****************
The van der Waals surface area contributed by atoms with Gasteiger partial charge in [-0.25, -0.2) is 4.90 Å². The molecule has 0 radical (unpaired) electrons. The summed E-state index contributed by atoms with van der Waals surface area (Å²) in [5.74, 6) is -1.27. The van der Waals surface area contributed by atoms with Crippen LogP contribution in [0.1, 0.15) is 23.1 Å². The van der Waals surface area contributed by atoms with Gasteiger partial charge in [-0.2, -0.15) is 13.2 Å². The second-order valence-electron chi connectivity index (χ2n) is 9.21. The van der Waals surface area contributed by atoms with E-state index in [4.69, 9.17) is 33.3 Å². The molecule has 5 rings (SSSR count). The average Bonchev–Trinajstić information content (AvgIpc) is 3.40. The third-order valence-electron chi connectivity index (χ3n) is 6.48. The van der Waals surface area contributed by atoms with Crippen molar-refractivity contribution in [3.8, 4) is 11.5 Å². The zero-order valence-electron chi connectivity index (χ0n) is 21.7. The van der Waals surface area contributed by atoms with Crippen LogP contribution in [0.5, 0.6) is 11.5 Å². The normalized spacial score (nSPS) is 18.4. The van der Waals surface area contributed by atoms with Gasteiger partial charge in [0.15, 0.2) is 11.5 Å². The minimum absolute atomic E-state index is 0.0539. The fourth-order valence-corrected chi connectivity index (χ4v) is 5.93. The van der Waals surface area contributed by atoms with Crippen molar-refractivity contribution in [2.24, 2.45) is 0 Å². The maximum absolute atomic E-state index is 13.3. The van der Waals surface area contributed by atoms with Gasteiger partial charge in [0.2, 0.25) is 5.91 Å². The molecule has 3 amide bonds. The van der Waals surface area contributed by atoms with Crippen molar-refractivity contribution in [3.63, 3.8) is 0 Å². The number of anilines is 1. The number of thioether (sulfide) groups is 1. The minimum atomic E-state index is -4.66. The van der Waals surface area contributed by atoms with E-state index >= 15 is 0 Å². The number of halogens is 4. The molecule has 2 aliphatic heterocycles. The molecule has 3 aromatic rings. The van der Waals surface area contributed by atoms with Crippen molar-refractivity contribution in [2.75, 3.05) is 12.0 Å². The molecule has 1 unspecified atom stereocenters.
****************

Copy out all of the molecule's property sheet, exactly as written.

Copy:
The van der Waals surface area contributed by atoms with Gasteiger partial charge in [-0.25, -0.2) is 4.90 Å². The molecule has 0 radical (unpaired) electrons. The summed E-state index contributed by atoms with van der Waals surface area (Å²) in [5.74, 6) is -1.27. The van der Waals surface area contributed by atoms with Crippen LogP contribution in [0.1, 0.15) is 23.1 Å². The van der Waals surface area contributed by atoms with Gasteiger partial charge in [-0.2, -0.15) is 13.2 Å². The second-order valence-electron chi connectivity index (χ2n) is 9.21. The van der Waals surface area contributed by atoms with E-state index in [4.69, 9.17) is 33.3 Å². The molecule has 5 rings (SSSR count). The average Bonchev–Trinajstić information content (AvgIpc) is 3.40. The third-order valence-electron chi connectivity index (χ3n) is 6.48. The van der Waals surface area contributed by atoms with Crippen molar-refractivity contribution in [3.8, 4) is 11.5 Å². The zero-order valence-electron chi connectivity index (χ0n) is 21.7. The van der Waals surface area contributed by atoms with Crippen LogP contribution in [0.5, 0.6) is 11.5 Å². The normalized spacial score (nSPS) is 18.4. The van der Waals surface area contributed by atoms with Gasteiger partial charge in [0.15, 0.2) is 11.5 Å². The minimum absolute atomic E-state index is 0.0539. The fourth-order valence-corrected chi connectivity index (χ4v) is 5.93. The van der Waals surface area contributed by atoms with Crippen molar-refractivity contribution in [2.24, 2.45) is 0 Å². The maximum absolute atomic E-state index is 13.3. The van der Waals surface area contributed by atoms with Gasteiger partial charge in [0.2, 0.25) is 5.91 Å². The molecule has 3 amide bonds. The van der Waals surface area contributed by atoms with Crippen molar-refractivity contribution in [3.63, 3.8) is 0 Å². The number of anilines is 1. The number of thioether (sulfide) groups is 1. The minimum atomic E-state index is -4.66. The van der Waals surface area contributed by atoms with E-state index >= 15 is 0 Å². The number of halogens is 4. The molecule has 2 aliphatic heterocycles. The molecule has 3 aromatic rings. The van der Waals surface area contributed by atoms with Crippen molar-refractivity contribution in [2.75, 3.05) is 12.0 Å². The molecule has 1 unspecified atom stereocenters.